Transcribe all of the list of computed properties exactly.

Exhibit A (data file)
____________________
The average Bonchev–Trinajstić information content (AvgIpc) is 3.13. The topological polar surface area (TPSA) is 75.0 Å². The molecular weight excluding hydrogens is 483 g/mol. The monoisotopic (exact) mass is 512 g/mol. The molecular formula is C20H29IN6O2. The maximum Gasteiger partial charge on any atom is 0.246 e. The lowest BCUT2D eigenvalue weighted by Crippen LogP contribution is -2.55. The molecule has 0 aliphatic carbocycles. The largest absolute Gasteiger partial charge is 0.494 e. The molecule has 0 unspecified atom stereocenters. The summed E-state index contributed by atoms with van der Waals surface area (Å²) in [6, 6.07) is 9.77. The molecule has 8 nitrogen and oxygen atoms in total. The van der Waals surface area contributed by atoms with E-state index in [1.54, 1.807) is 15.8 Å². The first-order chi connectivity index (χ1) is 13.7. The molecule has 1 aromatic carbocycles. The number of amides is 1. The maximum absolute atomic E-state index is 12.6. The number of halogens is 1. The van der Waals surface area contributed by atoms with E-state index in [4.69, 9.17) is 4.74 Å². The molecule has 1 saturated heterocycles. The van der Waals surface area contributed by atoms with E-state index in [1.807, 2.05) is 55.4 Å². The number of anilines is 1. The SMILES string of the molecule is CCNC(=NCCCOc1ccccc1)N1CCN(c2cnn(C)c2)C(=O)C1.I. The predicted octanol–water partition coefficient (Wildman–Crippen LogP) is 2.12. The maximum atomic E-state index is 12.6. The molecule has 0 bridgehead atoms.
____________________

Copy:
The average Bonchev–Trinajstić information content (AvgIpc) is 3.13. The topological polar surface area (TPSA) is 75.0 Å². The molecular weight excluding hydrogens is 483 g/mol. The monoisotopic (exact) mass is 512 g/mol. The molecular formula is C20H29IN6O2. The maximum Gasteiger partial charge on any atom is 0.246 e. The lowest BCUT2D eigenvalue weighted by Crippen LogP contribution is -2.55. The molecule has 0 aliphatic carbocycles. The largest absolute Gasteiger partial charge is 0.494 e. The molecule has 0 unspecified atom stereocenters. The summed E-state index contributed by atoms with van der Waals surface area (Å²) in [6, 6.07) is 9.77. The molecule has 8 nitrogen and oxygen atoms in total. The van der Waals surface area contributed by atoms with E-state index in [1.54, 1.807) is 15.8 Å². The first-order chi connectivity index (χ1) is 13.7. The molecule has 1 aromatic carbocycles. The number of amides is 1. The maximum absolute atomic E-state index is 12.6. The number of halogens is 1. The van der Waals surface area contributed by atoms with E-state index in [4.69, 9.17) is 4.74 Å². The molecule has 1 saturated heterocycles. The van der Waals surface area contributed by atoms with E-state index in [1.807, 2.05) is 55.4 Å². The number of anilines is 1. The SMILES string of the molecule is CCNC(=NCCCOc1ccccc1)N1CCN(c2cnn(C)c2)C(=O)C1.I. The predicted octanol–water partition coefficient (Wildman–Crippen LogP) is 2.12. The maximum atomic E-state index is 12.6. The molecule has 0 bridgehead atoms.